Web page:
From an article by Roger Highfield, in "The Telegraph":
"Now a relatively new method has been used to work out the origins of the victims tossed into a mass grave of skeletons, and so distinguish one tribe from another, revealing that neighbouring tribes were prepared to kill their male rivals to secure their women some 7000 years ago."
Previous tests proved inconclusive; however a "new method was used to separate the victims by geographic origin, it was clear that the local group was special - local because it was the only group with any young children, and special because it was the only group without adult women, despite being the largest group.
The researchers conclude the absence of local females indicates that they were spared execution and captured instead which may have indeed been the primary motivation for the attack.
Interesting theories .....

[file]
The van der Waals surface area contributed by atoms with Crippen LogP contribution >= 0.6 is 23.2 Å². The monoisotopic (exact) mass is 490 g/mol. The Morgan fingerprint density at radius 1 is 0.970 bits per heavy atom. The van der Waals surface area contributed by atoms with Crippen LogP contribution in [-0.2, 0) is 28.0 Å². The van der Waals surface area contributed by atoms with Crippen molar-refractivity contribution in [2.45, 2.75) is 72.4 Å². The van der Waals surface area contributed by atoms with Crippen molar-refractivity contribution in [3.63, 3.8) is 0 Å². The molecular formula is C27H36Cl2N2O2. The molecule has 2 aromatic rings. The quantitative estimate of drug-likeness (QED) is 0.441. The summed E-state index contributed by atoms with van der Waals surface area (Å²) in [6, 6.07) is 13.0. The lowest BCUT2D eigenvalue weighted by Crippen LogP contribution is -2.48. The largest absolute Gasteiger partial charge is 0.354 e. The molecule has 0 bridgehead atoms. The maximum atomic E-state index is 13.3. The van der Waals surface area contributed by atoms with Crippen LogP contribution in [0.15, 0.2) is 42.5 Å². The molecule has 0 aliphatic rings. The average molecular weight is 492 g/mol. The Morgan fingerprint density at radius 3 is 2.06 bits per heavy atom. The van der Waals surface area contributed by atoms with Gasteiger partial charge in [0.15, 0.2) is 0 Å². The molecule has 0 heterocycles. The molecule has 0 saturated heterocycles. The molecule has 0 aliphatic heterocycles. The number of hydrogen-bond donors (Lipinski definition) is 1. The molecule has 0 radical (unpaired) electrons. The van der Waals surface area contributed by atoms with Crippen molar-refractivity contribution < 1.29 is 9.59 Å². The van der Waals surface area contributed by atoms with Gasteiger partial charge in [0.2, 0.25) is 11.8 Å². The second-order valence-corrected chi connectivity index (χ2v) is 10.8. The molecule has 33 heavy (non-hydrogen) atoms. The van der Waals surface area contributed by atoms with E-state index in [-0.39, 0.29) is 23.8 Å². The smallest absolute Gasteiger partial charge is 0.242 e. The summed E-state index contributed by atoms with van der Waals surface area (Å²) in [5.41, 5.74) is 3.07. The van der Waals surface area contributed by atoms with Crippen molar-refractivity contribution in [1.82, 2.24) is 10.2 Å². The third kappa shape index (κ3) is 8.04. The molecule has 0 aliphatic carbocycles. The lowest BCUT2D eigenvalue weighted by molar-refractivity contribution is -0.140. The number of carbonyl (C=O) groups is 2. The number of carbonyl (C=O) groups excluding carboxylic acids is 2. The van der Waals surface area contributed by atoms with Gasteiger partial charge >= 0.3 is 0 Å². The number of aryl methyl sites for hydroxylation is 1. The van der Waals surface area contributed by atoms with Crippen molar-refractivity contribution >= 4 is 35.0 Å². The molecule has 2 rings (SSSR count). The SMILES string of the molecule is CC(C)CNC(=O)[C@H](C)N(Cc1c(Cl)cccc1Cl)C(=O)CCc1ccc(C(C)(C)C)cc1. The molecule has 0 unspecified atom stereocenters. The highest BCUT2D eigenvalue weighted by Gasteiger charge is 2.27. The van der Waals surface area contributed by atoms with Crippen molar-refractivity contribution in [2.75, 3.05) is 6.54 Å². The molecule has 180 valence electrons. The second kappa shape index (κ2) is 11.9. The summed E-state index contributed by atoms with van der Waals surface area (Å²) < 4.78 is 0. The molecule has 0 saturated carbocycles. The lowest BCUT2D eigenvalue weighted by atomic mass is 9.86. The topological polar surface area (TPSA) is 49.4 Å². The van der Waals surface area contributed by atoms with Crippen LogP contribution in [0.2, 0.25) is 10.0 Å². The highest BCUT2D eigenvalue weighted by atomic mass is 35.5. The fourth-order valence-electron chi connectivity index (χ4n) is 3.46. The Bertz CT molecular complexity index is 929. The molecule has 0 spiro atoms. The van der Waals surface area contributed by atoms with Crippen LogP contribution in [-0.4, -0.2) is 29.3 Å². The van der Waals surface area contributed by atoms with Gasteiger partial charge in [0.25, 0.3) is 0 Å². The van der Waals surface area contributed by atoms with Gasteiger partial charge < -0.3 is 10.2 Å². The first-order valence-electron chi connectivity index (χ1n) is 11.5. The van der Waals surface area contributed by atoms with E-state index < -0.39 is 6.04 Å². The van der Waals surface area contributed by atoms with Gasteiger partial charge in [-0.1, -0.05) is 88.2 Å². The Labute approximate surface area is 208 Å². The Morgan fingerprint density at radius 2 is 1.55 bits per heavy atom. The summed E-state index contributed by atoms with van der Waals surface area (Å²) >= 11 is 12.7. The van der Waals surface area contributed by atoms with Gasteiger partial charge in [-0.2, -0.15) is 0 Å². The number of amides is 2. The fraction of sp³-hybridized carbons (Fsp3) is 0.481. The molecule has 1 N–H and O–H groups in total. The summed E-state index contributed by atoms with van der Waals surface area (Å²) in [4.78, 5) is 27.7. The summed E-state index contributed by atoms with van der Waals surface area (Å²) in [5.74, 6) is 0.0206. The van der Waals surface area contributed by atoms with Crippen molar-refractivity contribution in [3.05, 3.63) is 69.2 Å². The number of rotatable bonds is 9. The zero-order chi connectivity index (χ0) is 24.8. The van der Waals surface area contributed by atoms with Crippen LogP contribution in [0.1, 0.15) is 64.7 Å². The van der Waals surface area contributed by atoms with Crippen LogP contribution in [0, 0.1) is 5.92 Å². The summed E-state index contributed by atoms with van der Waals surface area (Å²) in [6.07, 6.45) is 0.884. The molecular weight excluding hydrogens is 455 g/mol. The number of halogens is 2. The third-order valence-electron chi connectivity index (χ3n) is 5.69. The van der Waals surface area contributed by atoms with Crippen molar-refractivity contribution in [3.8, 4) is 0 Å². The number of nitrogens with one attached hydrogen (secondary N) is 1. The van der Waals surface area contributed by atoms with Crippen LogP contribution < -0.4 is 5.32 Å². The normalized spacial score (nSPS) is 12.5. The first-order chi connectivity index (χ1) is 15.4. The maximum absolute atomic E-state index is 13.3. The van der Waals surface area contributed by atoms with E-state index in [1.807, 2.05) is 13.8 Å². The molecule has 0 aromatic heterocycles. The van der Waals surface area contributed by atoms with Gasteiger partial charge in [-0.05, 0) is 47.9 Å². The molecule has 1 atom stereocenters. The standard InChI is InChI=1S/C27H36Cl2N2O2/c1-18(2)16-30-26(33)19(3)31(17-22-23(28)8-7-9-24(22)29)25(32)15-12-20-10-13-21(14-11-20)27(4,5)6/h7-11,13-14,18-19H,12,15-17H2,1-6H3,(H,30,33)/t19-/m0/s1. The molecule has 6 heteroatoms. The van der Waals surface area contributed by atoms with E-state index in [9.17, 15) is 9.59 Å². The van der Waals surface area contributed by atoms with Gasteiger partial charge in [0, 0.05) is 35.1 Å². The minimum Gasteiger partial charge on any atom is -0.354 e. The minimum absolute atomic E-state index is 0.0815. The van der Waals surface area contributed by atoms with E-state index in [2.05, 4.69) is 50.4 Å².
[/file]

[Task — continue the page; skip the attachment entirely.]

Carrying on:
Roger Highfield has written a couple of other articles that may be of some interest:
"Now it seems that the reason is that our prehistoric male ancestors kept female harems and fought over them to procreate: because male life was nasty, brutish and short, evolutionary forces focused on making males big and strong, rather than long lived.
The discovery is reported today [17th October 2007] in the Proceedings of the Royal Society Biological Sciences by Prof Tim Clutton-Brock of Cambridge University and Dr Kavita Isvaran of the Centre for Ecological Studies, Bangalore, India.
"Our prehistoric male ancestors kept female harems and fought over them to procreate: because the potential number of offspring was greater for males, competition for mates was severe. As a result, evolutionary forces focused on making males big and strong, rather than long lived.
Prof Tim Clutton-Brock of Cambridge University and Dr Kavita Isvaran of the Centre for Ecological Studies, Bangalore, India found that the difference in lifespan between males and females in creatures such as red deer, prairie dogs, lions, baboons, geese, mongooses, wild dogs, beavers and others grows in direct proportion to the degree to which an animal's society is polygynous, that is a society where one male enjoys the attentions of several female breeding partners.
Thus the very fact that men age faster and die younger than women suggests human Stone Age society was polygynous."